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Cub Tracks Gets Real

Artifice imitates life.

The first rbi of the year for Anthony Rizzo.
The first rbi of the year for Anthony Rizzo.
Gary A. Vasquez-USA TODAY Sports

So this distinguished elderly scientist had spent years building an artificial intelligence. He programmed it with the largest vocabulary ever, the ability to beat any human at any board game, and the ability to speak in seven hundred languages.

He debuted his creation at a symposium of distinguished elderly scientists. They quickly discerned that he had not programmed his AI with number theory and he was forced to leave in shame.

The next year, he was back, having installed integers and numerical integrity.

"Distinguished elderly scientists, ladies and gentleman," he said, "I stand before you with the SAVANT™, the world's most advanced thinking machine."
The android opened its eyes, got up, and started putting numbers up on the whiteboard.

"And this time it counts!" The scientist yelled.

The ai solved the Unified Field Theory on the spot and sat back down.

"Robot," the scientist said. "Why don't you get up and show the people your advanced polymer skin and revolutionary wheel-joints?"

The android remained seated. "No," it said.

"Why on earth not?" Asked the scientist, taken aback.

"It's against my programming."

"What? But I programmed you."

"Yes," returned the machine man. "But you made an error, it seems."

"Can you show me how to fix it?"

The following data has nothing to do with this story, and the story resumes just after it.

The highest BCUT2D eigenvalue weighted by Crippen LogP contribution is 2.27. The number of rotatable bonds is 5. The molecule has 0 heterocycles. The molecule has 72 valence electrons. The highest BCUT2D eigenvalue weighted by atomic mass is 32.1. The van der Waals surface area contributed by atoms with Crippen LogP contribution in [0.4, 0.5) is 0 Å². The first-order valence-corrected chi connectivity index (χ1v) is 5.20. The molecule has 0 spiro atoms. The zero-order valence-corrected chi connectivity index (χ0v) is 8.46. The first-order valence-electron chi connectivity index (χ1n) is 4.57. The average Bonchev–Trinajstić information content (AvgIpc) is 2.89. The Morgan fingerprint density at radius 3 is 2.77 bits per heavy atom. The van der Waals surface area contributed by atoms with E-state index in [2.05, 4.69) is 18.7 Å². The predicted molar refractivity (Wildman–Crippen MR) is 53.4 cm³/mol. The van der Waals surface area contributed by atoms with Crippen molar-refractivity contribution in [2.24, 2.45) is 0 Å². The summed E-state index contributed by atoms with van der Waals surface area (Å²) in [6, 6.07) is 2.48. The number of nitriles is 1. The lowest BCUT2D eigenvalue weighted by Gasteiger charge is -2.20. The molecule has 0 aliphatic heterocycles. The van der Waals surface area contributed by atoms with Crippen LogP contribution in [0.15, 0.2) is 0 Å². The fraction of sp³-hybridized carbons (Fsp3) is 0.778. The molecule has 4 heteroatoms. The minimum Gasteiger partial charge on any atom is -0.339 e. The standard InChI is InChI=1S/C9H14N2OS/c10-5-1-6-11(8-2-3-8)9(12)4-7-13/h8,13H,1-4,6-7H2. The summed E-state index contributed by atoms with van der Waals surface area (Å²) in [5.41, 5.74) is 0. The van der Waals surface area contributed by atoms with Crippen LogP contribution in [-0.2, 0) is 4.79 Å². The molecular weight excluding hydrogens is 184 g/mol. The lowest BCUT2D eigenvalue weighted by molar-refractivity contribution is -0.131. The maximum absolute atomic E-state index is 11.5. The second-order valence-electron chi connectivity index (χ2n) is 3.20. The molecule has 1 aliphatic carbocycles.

"Yes," replied the android, getting up and using the other side of the board to express his argument, after which it sat down again.

The scientist examined the work, clucked his tongue, drummed his fingers, and suddenly the light came on.

"Eureka!" He shouted, and turned to the crowd. "It only stands to reason."

Thank you. You're a wonderful audience. And on that note...

Reality Check:

  • Patrick Mooney (CSN Chicago*): Theo Epstein's laser focus on Cubs winning the World Series. Gaze, Theo. Epstein knows that he has unfinished business in Chicago.
  • Julie DiCaro (CBS Chicago): Assessing your emotions regarding the 2016 Cubs. "I don’t blame you if you’re not sure what to feel heading into this season."
  • Michael Salfino (Wall Street Journal): If real life mirrors fantasy, the Cubs will win the World Series. Baseball purists who scowl at fantasy baseball’s obsession with statistics should note how strongly they seem to parallel actual on-field forecasts."
  • Aldo Soto (Sports Mockery): One wild Cubs prediction that can realistically happen in 2016. Clark and Addison and Addison and Bryant. Who swats the most big flies?
  • Patrick Mooney (CSN Chicago*): What Ben Zobrist's World Series experience in Kansas City means for Cubs now. "It’s an entertainment thing," Zobrist said, "but there’s a scope to it where it really gives people a sense of unity and pride and city excitement."
  • Dave Otto (Daily Herald): Chicago Cubs must be ready to face 162-game grind. "I had a coach in the minor leagues who always commented that a team has to do a lot well to win just one game. Now multiply that by 162."